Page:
Agrosilvopastoral systems in northern Thailand and northern Laos: Minority peoples’ knowledge versus government policy

Traditional agrosilvopastoral systems have been an important component of the farming systems and livelihoods of thousands of ethnic minority people in the uplands of mainland southeast Asia. Drawing on a combination of qualitative and participatory inquiries in nine ethnic minority communities, this study emphasizes the complex articulation of local farmers’ knowledge which has been so far excluded from governmental development and conservation policies in the northern uplands of Thailand and Laos. Results show that ethnic minorities in the two countries perceive large ruminants to be a highly positive component of local forest agro-ecosystems due to their contribution to nutrient cycling, forest fire control, water retention, and leaf-litter dispersal. The knowledge and perceptions of agrosilvopastoral farmers are then contrasted with the remarkably different forestry policy frameworks of the two countries. We find that the knowledge and diversity of practices exercised by ethnic minority groups contrasts with the current simplified and negative image that government officials tend to construct of agrosilvopastoral systems.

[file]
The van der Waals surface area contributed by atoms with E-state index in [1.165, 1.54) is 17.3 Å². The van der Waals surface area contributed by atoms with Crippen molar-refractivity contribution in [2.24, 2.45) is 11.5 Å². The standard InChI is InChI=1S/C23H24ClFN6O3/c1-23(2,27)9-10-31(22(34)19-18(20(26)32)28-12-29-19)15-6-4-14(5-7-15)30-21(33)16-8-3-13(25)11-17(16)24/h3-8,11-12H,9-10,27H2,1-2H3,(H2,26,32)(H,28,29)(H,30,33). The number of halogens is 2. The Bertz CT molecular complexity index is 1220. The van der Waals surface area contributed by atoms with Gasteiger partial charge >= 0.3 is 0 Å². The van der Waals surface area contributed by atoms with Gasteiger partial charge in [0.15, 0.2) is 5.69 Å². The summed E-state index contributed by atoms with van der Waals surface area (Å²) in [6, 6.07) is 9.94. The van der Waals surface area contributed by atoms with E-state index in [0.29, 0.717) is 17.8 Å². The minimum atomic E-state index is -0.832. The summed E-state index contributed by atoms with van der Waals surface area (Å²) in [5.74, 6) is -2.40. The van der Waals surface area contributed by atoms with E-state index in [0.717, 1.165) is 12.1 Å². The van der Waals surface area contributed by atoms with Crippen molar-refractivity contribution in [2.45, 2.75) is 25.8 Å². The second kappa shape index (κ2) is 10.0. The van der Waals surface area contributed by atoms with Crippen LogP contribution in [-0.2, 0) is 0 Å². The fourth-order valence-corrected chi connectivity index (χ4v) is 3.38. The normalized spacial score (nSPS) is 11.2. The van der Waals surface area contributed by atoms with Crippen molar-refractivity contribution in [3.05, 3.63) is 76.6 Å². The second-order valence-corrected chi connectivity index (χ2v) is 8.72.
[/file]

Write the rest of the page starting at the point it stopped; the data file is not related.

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Additional Info

Field Value
Document type Advocacy and promotional materials
Language of document
  • English
Topics
  • Agricultural processing
  • Agriculture
  • Ethnic minorities and indigenous people
  • Government
  • Small and medium scale farming
Geographic area (spatial range)
  • Lao People's Democratic Republic
  • Thailand
Copyright Yes
Version / Edition 1.0
License CC-BY-3.0-IGO
Contact

Email: a.neef@auckland.ac.nz; Tel.: +64-9-9233486.

Author (individual) Neef,Andreas
Co-author (individual) Preechapanya,Pornchai,Choocharoen,Chalathon,Hoffman, Volker
Publication date 2014
General note

Land,Volume 3

Date uploaded June 17, 2015, 10:15 (UTC)
Date modified November 16, 2018, 12:36 (UTC)